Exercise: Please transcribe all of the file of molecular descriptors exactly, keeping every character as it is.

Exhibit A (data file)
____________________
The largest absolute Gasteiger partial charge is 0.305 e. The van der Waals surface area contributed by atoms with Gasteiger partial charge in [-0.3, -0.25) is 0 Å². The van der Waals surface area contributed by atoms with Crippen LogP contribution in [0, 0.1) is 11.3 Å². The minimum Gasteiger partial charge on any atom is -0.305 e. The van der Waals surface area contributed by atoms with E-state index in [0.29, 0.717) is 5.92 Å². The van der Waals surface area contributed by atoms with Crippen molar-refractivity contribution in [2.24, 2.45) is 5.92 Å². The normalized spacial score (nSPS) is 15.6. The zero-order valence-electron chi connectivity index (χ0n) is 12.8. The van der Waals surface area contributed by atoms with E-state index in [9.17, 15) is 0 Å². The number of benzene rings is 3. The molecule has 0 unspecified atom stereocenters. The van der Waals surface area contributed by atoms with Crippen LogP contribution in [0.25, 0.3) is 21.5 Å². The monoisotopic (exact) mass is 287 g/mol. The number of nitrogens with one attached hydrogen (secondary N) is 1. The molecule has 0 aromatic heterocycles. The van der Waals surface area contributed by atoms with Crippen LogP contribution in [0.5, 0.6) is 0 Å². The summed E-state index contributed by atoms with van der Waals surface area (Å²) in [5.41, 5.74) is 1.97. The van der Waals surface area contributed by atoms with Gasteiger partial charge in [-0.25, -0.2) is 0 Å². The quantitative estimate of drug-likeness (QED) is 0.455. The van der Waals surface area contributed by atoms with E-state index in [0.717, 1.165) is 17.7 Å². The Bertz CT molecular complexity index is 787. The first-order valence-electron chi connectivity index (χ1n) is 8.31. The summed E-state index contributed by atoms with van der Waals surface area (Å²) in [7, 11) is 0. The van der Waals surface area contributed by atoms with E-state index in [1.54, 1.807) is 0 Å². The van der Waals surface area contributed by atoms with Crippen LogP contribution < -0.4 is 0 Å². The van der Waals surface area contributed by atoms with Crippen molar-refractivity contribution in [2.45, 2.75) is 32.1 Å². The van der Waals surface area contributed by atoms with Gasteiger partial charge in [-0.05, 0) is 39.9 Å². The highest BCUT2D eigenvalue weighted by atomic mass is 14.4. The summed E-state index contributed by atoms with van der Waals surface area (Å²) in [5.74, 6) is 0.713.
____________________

The largest absolute Gasteiger partial charge is 0.305 e. The van der Waals surface area contributed by atoms with Gasteiger partial charge in [-0.3, -0.25) is 0 Å². The van der Waals surface area contributed by atoms with Crippen LogP contribution in [0, 0.1) is 11.3 Å². The minimum Gasteiger partial charge on any atom is -0.305 e. The van der Waals surface area contributed by atoms with E-state index in [0.29, 0.717) is 5.92 Å². The van der Waals surface area contributed by atoms with Crippen molar-refractivity contribution in [2.24, 2.45) is 5.92 Å². The normalized spacial score (nSPS) is 15.6. The zero-order valence-electron chi connectivity index (χ0n) is 12.8. The van der Waals surface area contributed by atoms with E-state index in [9.17, 15) is 0 Å². The number of benzene rings is 3. The molecule has 0 unspecified atom stereocenters. The van der Waals surface area contributed by atoms with Crippen LogP contribution in [0.25, 0.3) is 21.5 Å². The monoisotopic (exact) mass is 287 g/mol. The number of nitrogens with one attached hydrogen (secondary N) is 1. The molecule has 0 aromatic heterocycles. The van der Waals surface area contributed by atoms with Crippen LogP contribution in [0.5, 0.6) is 0 Å². The summed E-state index contributed by atoms with van der Waals surface area (Å²) in [5.41, 5.74) is 1.97. The van der Waals surface area contributed by atoms with Gasteiger partial charge in [-0.25, -0.2) is 0 Å². The quantitative estimate of drug-likeness (QED) is 0.455. The van der Waals surface area contributed by atoms with E-state index in [0.717, 1.165) is 17.7 Å². The Bertz CT molecular complexity index is 787. The first-order valence-electron chi connectivity index (χ1n) is 8.31. The summed E-state index contributed by atoms with van der Waals surface area (Å²) in [7, 11) is 0. The van der Waals surface area contributed by atoms with E-state index in [1.54, 1.807) is 0 Å². The van der Waals surface area contributed by atoms with Crippen LogP contribution < -0.4 is 0 Å². The van der Waals surface area contributed by atoms with Crippen molar-refractivity contribution in [2.45, 2.75) is 32.1 Å². The van der Waals surface area contributed by atoms with Gasteiger partial charge in [-0.05, 0) is 39.9 Å². The highest BCUT2D eigenvalue weighted by atomic mass is 14.4. The summed E-state index contributed by atoms with van der Waals surface area (Å²) in [5.74, 6) is 0.713.